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Syria rebels seize southern base, border area

Free Syrian Army fighters carry their weapons as they sit in attention during the declaration of the formation of Al-Liwaa brigade in Binnis
Free Syrian Army fighters carry their weapons as they sit in attention during the declaration of the formation of Al-Liwaa brigade in Binnis

By Erika Solomon

BEIRUT (Reuters) - Rebels seized an air defense base near Syria's strategic southern international highway on Saturday, activists said, bolstering access to supply routes to the capital Damascus.

The rebels on Saturday also seized several military sites along the Jordanian-Syrian border, according to the British-based Syrian Observatory for Human Rights, which has a network of informants across the country.

The developments give fighters control of about 25 km (15.5 miles) of frontier adjacent to the Israeli-occupied Golan Heights, the Observatory said, and could fuel tensions in the sensitive military zone.

Syria's southern provinces bordering Jordan and Israel have become an increasingly significant battleground as the capital comes into play, with President Bashar al-Assad's forces and his loyalist militias hitting back hard to prevent rebel advances.

At the air base in Deraa province, which borders Jordan, the Observatory said the brigade's commander was among those killed.

"Fighters from the Nusra Front, Yarmouk Martyrs Brigade, and other battalions seized control of the 38th division air defense base, near the town of Saida on the Damascus-Amman highway, after 16 days of fierce clashes," the Observatory said.

The Nusra Front is an Islamist militant group suspected of links to al Qaeda and blacklisted by the United States as a "terrorist group". Its forces, which include foreign fighters, have come to increasing prominence in the revolt.

Videos published by opposition activists showed cheering fighters driving tanks around the base and loading boxes of ammunition onto flatbed trucks. The rebels also said in the videos they had freed dozens of prisoners held at the base.

A video uploaded by the Observatory showed what it said was the body of base commander General Mahmoud Darwish lying in a pool of blood in a bathroom.

Other activist videos showed the corpses of soldiers in camouflage fatigues scattered in the grass outside the base, shot in the head.

It was not immediately possible to verify the pictures or opposition reports. The Syrian government has severely restricted access to Syria for foreign journalists and international aid groups.

CLASHES NEAR ISRAEL BORDER

Fighting also raged near the ceasefire line with Israel, which increasingly is concerned Islamist rebels may be emboldened to end the quiet on the Golan front maintained by Assad, and his father before him, during their four-decade rule.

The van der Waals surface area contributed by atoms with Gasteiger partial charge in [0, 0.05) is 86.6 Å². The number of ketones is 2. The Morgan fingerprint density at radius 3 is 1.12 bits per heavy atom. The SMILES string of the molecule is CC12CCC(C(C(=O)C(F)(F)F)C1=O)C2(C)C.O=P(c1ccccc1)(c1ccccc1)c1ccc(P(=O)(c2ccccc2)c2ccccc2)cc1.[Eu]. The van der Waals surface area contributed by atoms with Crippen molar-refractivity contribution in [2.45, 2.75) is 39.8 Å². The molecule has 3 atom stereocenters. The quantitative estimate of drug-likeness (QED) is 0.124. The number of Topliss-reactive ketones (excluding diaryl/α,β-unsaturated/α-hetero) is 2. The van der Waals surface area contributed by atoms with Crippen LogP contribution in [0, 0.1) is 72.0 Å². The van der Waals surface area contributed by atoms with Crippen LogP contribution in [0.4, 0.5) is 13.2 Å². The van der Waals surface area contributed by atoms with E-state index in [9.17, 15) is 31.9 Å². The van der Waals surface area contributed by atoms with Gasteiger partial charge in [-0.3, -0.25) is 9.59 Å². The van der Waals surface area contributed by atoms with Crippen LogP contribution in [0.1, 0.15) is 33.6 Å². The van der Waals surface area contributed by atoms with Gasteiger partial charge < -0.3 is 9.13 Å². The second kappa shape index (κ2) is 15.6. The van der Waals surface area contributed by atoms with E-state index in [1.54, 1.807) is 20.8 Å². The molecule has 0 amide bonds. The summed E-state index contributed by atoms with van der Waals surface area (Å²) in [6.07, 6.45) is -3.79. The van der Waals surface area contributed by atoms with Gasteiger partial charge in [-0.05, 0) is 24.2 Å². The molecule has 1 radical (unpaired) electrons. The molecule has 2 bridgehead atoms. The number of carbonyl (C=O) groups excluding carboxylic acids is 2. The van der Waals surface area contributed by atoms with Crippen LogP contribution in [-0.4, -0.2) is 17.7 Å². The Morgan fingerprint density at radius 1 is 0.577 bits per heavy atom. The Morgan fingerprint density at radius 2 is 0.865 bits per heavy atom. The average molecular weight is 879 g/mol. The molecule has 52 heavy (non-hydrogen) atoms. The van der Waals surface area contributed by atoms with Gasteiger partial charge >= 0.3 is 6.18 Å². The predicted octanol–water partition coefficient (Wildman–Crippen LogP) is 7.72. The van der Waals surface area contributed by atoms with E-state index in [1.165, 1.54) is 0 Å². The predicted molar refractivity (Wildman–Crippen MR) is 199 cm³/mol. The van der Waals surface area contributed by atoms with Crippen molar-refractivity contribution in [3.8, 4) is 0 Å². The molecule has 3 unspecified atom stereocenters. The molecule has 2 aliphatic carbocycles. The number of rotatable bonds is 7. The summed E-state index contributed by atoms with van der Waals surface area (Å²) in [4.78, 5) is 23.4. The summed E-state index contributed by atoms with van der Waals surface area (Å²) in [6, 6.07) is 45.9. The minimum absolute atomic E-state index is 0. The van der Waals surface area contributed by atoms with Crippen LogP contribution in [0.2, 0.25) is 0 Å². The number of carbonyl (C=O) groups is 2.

Israel captured the Golan plateau from Syria in the 1967 Middle East war.

Rebels seized at least four military checkpoints near the Golan in southwestern Deraa province on Saturday, the Observatory said, and captured a large amount of weapons, ammunition and vehicles.

The armed struggle between rebels and forces loyal to Syrian President Bashar al-Assad has posed increasing difficulties for the 1,000-strong U.N. Disengagement Observer Force (UNDOF).

U.N. peacekeepers monitoring the line halted patrols this month after rebels held 21 Filipino observers for three days.

On Wednesday, rebels overran at least three towns near the Israeli-Syrian disengagement line but then suffered a fierce attack by militias loyal to Assad.

Rami Abdelrahman, head of the Observatory, said he recorded one of the heaviest single death tolls for rebels in the fighting near the Israeli border.

"We have 35 fighters recorded by name and at least 20 more missing, this is a huge number to be lost in a single battle and shows how hard they (Assad's forces) are fighting for these areas," Abdelrahman told Reuters.

He said the pro-government militias involved were made up of fighters from Syria's Druze minority, a sect which for some time had stayed on the sidelines of the conflict but now increasingly appears to be throwing its weight behind Assad.

Their involvement could increase sectarian bloodshed in Syria, already wracked by tensions between the Sunni Muslim majority that has led the uprising and the Alawite minority to which Assad belongs.

Tit-for-tat kidnappings and killings between the sects have become common as the uprising spiraled into a bloody civil war that has killed more than 70,000 people.

Alawite opposition campaigners, increasingly concerned for the fate of their community as fighting continues, will meet this weekend to discuss options for supporting a democratic alternative to Assad's rule and try to distance themselves from security forces attempts to crush the revolt.

(Editing by Michael Roddy)

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